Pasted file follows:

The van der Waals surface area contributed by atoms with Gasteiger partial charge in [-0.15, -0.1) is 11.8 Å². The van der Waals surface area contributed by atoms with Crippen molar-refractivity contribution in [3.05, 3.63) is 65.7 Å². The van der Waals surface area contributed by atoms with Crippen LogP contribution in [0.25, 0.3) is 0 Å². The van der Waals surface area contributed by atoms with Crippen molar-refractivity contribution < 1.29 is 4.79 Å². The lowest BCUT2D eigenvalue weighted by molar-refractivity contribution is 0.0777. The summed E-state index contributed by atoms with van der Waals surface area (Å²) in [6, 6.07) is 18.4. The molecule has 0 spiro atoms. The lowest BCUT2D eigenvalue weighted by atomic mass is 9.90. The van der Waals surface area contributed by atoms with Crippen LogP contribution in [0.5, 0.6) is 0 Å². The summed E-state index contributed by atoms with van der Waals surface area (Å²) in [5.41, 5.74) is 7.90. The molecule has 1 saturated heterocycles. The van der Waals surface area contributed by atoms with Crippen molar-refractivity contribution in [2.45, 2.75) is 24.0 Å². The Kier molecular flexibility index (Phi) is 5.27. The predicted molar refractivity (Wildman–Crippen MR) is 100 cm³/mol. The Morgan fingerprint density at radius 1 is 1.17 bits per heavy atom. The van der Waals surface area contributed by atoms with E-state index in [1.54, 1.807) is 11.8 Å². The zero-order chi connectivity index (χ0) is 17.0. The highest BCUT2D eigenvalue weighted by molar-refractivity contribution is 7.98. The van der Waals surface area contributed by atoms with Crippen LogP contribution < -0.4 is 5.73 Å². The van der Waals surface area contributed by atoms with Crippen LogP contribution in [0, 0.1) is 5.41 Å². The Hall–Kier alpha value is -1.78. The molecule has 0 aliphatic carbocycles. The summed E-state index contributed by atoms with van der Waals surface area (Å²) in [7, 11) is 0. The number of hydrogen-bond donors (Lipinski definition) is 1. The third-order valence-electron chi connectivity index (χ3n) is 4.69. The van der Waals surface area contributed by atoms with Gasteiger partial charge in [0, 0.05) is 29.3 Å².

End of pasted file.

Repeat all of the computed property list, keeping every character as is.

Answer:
The van der Waals surface area contributed by atoms with Gasteiger partial charge in [-0.15, -0.1) is 11.8 Å². The van der Waals surface area contributed by atoms with Crippen molar-refractivity contribution in [3.05, 3.63) is 65.7 Å². The van der Waals surface area contributed by atoms with Crippen LogP contribution in [0.25, 0.3) is 0 Å². The van der Waals surface area contributed by atoms with Crippen molar-refractivity contribution < 1.29 is 4.79 Å². The lowest BCUT2D eigenvalue weighted by molar-refractivity contribution is 0.0777. The summed E-state index contributed by atoms with van der Waals surface area (Å²) in [6, 6.07) is 18.4. The molecule has 0 spiro atoms. The lowest BCUT2D eigenvalue weighted by atomic mass is 9.90. The van der Waals surface area contributed by atoms with Crippen LogP contribution in [0.5, 0.6) is 0 Å². The summed E-state index contributed by atoms with van der Waals surface area (Å²) in [5.41, 5.74) is 7.90. The molecule has 1 saturated heterocycles. The van der Waals surface area contributed by atoms with Crippen molar-refractivity contribution in [2.45, 2.75) is 24.0 Å². The Kier molecular flexibility index (Phi) is 5.27. The predicted molar refractivity (Wildman–Crippen MR) is 100 cm³/mol. The Morgan fingerprint density at radius 1 is 1.17 bits per heavy atom. The van der Waals surface area contributed by atoms with E-state index in [1.54, 1.807) is 11.8 Å². The zero-order chi connectivity index (χ0) is 17.0. The highest BCUT2D eigenvalue weighted by molar-refractivity contribution is 7.98. The van der Waals surface area contributed by atoms with Crippen LogP contribution < -0.4 is 5.73 Å². The van der Waals surface area contributed by atoms with Crippen LogP contribution in [0, 0.1) is 5.41 Å². The Hall–Kier alpha value is -1.78. The molecule has 0 aliphatic carbocycles. The summed E-state index contributed by atoms with van der Waals surface area (Å²) in [7, 11) is 0. The number of hydrogen-bond donors (Lipinski definition) is 1. The third-order valence-electron chi connectivity index (χ3n) is 4.69. The van der Waals surface area contributed by atoms with Gasteiger partial charge in [0, 0.05) is 29.3 Å².